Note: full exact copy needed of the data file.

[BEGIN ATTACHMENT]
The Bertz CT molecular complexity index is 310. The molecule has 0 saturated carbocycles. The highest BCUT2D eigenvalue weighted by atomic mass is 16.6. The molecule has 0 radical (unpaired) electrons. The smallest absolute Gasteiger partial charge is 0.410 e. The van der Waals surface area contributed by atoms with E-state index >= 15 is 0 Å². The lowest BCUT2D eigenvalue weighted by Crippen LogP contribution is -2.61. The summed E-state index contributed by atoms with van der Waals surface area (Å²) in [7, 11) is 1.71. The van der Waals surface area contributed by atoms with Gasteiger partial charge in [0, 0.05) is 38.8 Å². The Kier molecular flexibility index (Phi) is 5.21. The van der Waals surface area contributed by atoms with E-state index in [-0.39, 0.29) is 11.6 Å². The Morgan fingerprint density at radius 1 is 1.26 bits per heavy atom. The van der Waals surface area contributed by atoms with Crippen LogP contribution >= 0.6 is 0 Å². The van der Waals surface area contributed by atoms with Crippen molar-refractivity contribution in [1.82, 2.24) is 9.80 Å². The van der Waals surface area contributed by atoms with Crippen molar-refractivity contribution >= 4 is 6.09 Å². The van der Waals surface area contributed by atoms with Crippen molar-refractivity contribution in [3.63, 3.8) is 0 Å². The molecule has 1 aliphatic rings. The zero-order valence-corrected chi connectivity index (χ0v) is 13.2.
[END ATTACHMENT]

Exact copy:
The Bertz CT molecular complexity index is 310. The molecule has 0 saturated carbocycles. The highest BCUT2D eigenvalue weighted by atomic mass is 16.6. The molecule has 0 radical (unpaired) electrons. The smallest absolute Gasteiger partial charge is 0.410 e. The van der Waals surface area contributed by atoms with E-state index >= 15 is 0 Å². The lowest BCUT2D eigenvalue weighted by Crippen LogP contribution is -2.61. The summed E-state index contributed by atoms with van der Waals surface area (Å²) in [7, 11) is 1.71. The van der Waals surface area contributed by atoms with Gasteiger partial charge in [0, 0.05) is 38.8 Å². The Kier molecular flexibility index (Phi) is 5.21. The van der Waals surface area contributed by atoms with E-state index in [-0.39, 0.29) is 11.6 Å². The Morgan fingerprint density at radius 1 is 1.26 bits per heavy atom. The van der Waals surface area contributed by atoms with Crippen LogP contribution >= 0.6 is 0 Å². The van der Waals surface area contributed by atoms with Crippen molar-refractivity contribution in [1.82, 2.24) is 9.80 Å². The van der Waals surface area contributed by atoms with Crippen molar-refractivity contribution >= 4 is 6.09 Å². The van der Waals surface area contributed by atoms with Crippen molar-refractivity contribution in [3.63, 3.8) is 0 Å². The molecule has 1 aliphatic rings. The zero-order valence-corrected chi connectivity index (χ0v) is 13.2.